But Peter, standing up with the eleven, lifted up his voice, and said unto them, Ye men of Judaea, and all ye that dwell at Jerusalem, be this known unto you, and hearken to my words: for these are not drunken, as ye suppose, seeing it is but the third hour of the day.
But this is that which was spoken by the prophet Joel; “and it shall come to pass in the last days, saith God, I will pour out of my Spirit upon all flesh: and your sons and your daughters shall prophesy, and your young men shall see visions, and your old men shall dream dreams: and on my servants and on my handmaidens I will pour out in those days of my Spirit; and they shall prophesy: and I will shew wonders in heaven above, and signs in the earth beneath; blood, and fire, and vapour of smoke: the sun shall be turned into darkness, and the moon into blood, before the great and notable day of the Lord come: and it shall come to pass, that whosoever shall call on the name of the Lord shall be saved.”

The only recorded instances of this fulfillment were the daughters of Philip:

Acts 21:8-9
And the next day we that were of Paul’s company departed, and came unto Caesarea: and we entered into the house of Philip the evangelist, which was one of the seven; and abode with him. And the same man had four daughters, virgins, which did prophesy.

There were also a few other pre-Pentecost prophetesses:

1. Anna

Luke 2:36
And there was one Anna, a prophetess, the daughter of Phanuel, of the tribe of Aser: she was of a great age, and had lived with an husband seven years from her virginity;

2. Isaiah’s Wife

Isaiah 8:3
And I went unto the prophetess; and she conceived, and bare a son. Then said the Lord to me, Call his name Mahershalalhashbaz.

3. Huldah

2 Kings 22:14
So Hilkiah the priest, and Ahikam, and Achbor, and Shaphan, and Asahiah, went unto Huldah the prophetess, the wife of Shallum the son of Tikvah, the son of Harhas, keeper of the wardrobe; (now she dwelt in Jerusalem in the college;) and they communed with her.
2 Chronicles 34:22
And Hilkiah, and they that the king had appointed, went to Huldah the prophetess, the wife of Shallum the son of Tikvath, the son of Hasrah, keeper of the wardrobe; (now she dwelt in Jerusalem in the college:) and they spake to her to that effect.

4. Miriam

Exodus 15:20
And Miriam the prophetess, the sister of Aaron, took a timbrel in her hand; and all the women went out after her with timbrels and with dances.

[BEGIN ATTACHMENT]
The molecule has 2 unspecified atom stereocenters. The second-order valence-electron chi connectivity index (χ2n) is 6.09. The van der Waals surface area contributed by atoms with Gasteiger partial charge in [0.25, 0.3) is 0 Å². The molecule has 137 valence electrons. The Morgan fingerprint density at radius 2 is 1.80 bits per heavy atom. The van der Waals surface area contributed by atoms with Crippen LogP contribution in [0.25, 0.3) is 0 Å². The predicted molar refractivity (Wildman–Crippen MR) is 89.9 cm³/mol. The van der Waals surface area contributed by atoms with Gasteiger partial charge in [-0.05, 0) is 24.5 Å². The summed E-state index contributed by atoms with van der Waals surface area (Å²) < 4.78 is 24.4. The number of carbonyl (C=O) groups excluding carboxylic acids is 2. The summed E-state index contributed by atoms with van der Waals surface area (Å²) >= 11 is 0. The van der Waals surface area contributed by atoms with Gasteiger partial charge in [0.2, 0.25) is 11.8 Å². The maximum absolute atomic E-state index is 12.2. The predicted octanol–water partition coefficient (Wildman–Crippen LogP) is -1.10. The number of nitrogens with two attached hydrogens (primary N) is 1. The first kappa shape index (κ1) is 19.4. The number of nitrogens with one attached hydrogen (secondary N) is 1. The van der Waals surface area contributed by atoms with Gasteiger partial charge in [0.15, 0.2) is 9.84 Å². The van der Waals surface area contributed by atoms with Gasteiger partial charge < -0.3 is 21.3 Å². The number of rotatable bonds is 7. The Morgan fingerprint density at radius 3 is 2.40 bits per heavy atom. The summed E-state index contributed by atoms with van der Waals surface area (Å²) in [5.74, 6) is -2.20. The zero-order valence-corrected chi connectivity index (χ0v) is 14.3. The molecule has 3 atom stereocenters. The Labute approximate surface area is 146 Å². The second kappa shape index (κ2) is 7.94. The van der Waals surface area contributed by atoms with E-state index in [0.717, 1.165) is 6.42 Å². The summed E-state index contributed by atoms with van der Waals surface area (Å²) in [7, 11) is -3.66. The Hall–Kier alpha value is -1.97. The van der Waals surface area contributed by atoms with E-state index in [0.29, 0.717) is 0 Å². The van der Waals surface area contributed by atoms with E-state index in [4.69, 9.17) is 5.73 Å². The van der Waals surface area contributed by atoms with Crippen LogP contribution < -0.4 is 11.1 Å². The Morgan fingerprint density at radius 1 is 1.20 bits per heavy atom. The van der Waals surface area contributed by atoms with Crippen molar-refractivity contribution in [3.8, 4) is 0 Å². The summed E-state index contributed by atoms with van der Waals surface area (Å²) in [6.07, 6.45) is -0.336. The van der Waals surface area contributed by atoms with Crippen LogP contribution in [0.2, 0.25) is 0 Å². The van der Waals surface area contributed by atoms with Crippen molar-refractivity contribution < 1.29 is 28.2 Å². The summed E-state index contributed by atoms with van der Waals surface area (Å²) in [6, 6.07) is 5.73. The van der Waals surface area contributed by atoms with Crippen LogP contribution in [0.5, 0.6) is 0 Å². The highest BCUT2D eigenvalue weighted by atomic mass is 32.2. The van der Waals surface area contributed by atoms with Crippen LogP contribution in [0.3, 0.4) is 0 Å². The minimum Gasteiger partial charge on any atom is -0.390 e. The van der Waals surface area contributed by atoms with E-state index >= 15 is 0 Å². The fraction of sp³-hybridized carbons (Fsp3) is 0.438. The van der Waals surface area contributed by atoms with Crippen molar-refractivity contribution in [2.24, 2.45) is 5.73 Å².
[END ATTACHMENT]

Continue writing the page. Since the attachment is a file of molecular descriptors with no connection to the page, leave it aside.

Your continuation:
You will notice that Huldah is “the wife of Shallum,” Isaiah’s wife is his wife, and Miriam is the sister of Aaron and Moses.  The only woman among them who is not defined in large measure by her male relations is Anna, who was a widow.  Widowhood was one way for a woman in a patriarchy to have a measure of autonomy. It is a sad an unnatural thing, of course, but it did happen.

As well as two false prophetesses:

1. Jezebel

Revelation 2:20
Notwithstanding I have a few things against thee, because thou sufferest that woman Jezebel, which calleth herself a prophetess, to teach and to seduce my servants to commit fornication, and to eat things sacrificed unto idols.

2. Noadiah

Nehemiah 6:14
My God, think thou upon Tobiah and Sanballat according to these their works, and on the prophetess Noadiah, and the rest of the prophets, that would have put me in fear.

It may simply be coincidence, but it is interesting that neither Revelation’s Jezebel, nor Noahdiah is described in terms of her male relationships.  

To the list of prophetesses, we might also consider adding Elizabeth and Mary.  After all, recall:

Luke 1:41-55
And it came to pass, that, when Elisabeth heard the salutation of Mary, the babe leaped in her womb; and Elisabeth was filled with the Holy Ghost: and she spake out with a loud voice, and said, Blessed art thou among women, and blessed is the fruit of thy womb. And whence is this to me, that the mother of my Lord should come to me? For, lo, as soon as the voice of thy salutation sounded in mine ears, the babe leaped in my womb for joy. And blessed is she that believed: for there shall be a performance of those things which were told her from the Lord.
And Mary said, My soul doth magnify the Lord, and my spirit hath rejoiced in God my Saviour. For he hath regarded the low estate of his handmaiden: for, behold, from henceforth all generations shall call me blessed. For he that is mighty hath done to me great things; and holy is his name. And his mercy is on them that fear him from generation to generation. He hath shewed strength with his arm; he hath scattered the proud in the imagination of their hearts. He hath put down the mighty from their seats, and exalted them of low degree. He hath filled the hungry with good things; and the rich he hath sent empty away. He hath helped his servant Israel, in remembrance of his mercy; as he spake to our fathers, to Abraham, and to his seed for ever.

We also may consider adding the author of the Song of Solomon, if that work is written to him, rather than by him.   Recall that the book begins:

Song of Solomon 1:1-2
The song of songs, which is Solomon’s. Let him kiss me with the kisses of his mouth: for thy love is better than wine.

That sounds like a woman speaking to Solomon, rather than Solomon himself speaking.

Finally, to the list above, we may add the “wise woman,” mentioned here:

2 Samuel 20:16
Then cried a wise woman out of the city, Hear, hear; say, I pray you, unto Joab, Come near hither, that I may speak with thee.